Commission 'not aware' of Greek euro exit plans
by Daniel Mason
The European Commission has said it is not making plans for a Greek euro exit, after reports surfaced that contingencies were being put in place for worst case scenarios, but admitted that "discussions" had taken place.
Yesterday Reuters, citing unnamed European Union sources, reported that eurozone officials had discussed measures including limiting the amount people could withdraw from cash machines, imposing capital controls and introducing border checks in the event of Greece leaving the currency bloc.
Greeks go to the polls on Sunday for elections that could determine the country's future in the single currency bloc. But a commission spokesman said today: "We are not aware of any such scenario or any such plan within the commission, which would amount to preparing for such scenarios, be it movement of capital or Schengen.
"What I can say is to reaffirm what the commission President JosÚ Manuel Barroso said at the last European Council. He said in very clear terms that there is a democratic process underway in Greece; we must of course respect the democratic process. We have to wait until the Greek people have decided on the future of their country on June 17. We can't allow ourselves to digress from the road we are following." However when pressed on the subject the spokesman, Olivier Bailly, made a point of differentiating between "plans" and "discussions".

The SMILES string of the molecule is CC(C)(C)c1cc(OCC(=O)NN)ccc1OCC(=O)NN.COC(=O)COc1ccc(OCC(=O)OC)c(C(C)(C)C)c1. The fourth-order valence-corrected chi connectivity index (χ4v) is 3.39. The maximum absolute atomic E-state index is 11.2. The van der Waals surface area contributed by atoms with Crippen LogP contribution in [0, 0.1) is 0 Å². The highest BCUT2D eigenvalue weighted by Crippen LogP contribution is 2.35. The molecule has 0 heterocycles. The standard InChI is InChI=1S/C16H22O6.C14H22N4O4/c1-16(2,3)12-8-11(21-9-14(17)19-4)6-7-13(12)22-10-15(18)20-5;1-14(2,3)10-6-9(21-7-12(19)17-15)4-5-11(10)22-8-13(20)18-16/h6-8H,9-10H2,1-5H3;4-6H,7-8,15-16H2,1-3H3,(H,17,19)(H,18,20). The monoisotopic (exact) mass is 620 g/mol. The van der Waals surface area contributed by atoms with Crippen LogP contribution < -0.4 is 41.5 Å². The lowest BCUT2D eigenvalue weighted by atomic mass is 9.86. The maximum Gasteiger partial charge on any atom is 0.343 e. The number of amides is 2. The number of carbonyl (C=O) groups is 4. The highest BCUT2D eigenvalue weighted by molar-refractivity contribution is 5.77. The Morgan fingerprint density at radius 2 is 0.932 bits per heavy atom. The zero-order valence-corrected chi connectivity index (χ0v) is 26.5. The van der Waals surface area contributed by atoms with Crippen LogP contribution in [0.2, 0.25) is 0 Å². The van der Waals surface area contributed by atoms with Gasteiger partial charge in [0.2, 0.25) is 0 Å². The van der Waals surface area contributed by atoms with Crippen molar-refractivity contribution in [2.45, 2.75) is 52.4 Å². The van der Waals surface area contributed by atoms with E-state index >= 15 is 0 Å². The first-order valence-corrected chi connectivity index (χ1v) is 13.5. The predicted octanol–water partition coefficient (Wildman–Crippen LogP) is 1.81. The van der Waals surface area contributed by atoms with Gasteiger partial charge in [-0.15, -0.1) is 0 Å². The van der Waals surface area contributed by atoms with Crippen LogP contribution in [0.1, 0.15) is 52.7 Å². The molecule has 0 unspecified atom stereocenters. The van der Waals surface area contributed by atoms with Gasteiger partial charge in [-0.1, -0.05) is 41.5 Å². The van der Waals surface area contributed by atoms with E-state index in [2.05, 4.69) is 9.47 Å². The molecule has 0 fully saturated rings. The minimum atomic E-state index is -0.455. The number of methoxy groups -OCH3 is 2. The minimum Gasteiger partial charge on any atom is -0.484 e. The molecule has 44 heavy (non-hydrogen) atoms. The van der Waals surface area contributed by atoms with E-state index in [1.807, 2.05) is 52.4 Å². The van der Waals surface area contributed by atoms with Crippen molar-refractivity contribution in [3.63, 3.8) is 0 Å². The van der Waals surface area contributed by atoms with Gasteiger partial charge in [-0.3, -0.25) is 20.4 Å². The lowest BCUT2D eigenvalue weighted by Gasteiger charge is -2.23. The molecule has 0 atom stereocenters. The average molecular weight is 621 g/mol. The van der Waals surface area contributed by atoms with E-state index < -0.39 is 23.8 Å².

He said: "I've not said that I'm not aware about any discussions, I've said I'm not aware about any plans, which is a slight difference." He suggested the commission was providing legal advice to others who were working on different outcomes. "Some people are working on scenarios; we are providing information about EU laws as guardian of the treaties." Nevertheless he insisted that this did "not mean the commission is working on a scenario" and had "one plan, and only one plan, to keep Greece in the eurozone".
Meanwhile, in an interview with the Financial Times today, Barroso said Europe needed to take a "very big step" towards deeper integration – including the creation of a banking union involving a single supervisor, a common deposit guarantee scheme and a rescue fund paid for by levies on financial institutions. Barroso said the set-up could be in place across all 27 member states by next year, but added that the United Kingdom, which has opposed joining an EU banking union, should be allowed to opt-out as long as it does not block progress.
Barroso – along with European Council President Herman Van Rompuy, Eurogroup chief Jean-Claude Juncker and European Central Bank president Mario Draghi – is due to present a roadmap towards a fiscal union in the eurozone at the next summit of EU leaders on June 28-29.